The term number refers to whether a noun is singular or plural. Most nouns can be either singular or plural, depending on whether you are talking about one thing or more than one. You know the basic rule of adding ‐s to make the plural of a noun ( one cat, three cats), and you also know that many nouns don't follow that rule—for example, sheep (singular), sheep (plural); enemy, enemies; wharf, wharves; hero, heroes; goose, geese, and so on. Check a dictionary if you're not sure how to spell a plural noun. Do not add an apostrophe + s to a singular form to make it plural, even if the noun is a family name: the Taylors, not the Taylor's; donkeys, not donkey's; taxis, not taxi's.
The singular and plural forms of some nouns with Latin and Greek endings can cause trouble. The noun data, for example, is plural; datum is the singular form. Although today the plural data is widely used as a singular noun, you should keep the distinction, particularly in scientific writing.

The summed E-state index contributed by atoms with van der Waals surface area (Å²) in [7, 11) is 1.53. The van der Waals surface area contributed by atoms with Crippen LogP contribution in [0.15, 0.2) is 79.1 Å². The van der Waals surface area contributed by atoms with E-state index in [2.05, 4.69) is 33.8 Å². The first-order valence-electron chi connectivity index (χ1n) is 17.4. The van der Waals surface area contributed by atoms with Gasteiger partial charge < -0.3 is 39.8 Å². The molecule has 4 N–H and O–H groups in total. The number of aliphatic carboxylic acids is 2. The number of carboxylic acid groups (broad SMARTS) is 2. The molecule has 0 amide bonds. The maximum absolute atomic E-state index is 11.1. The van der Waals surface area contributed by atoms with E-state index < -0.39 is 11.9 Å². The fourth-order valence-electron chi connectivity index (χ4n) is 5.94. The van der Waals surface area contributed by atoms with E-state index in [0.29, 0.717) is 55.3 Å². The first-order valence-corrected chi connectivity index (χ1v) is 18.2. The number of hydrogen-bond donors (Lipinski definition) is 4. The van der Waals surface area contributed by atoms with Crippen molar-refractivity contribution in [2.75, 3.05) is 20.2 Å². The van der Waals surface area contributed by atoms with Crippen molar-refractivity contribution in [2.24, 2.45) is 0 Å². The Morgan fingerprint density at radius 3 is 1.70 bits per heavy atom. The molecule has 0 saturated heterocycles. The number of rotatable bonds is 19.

The final datum (singular) is not consistent with the preceding data (plural), which are positive.
Here are some examples of Latin and Greek singular and plural words that can be troublesome: bacterium, bacteria; criterion, criteria; medium, media; alumnus (masculine singular) , alumni (masculine plural), alumna (feminine singular), alumnae (feminine plural).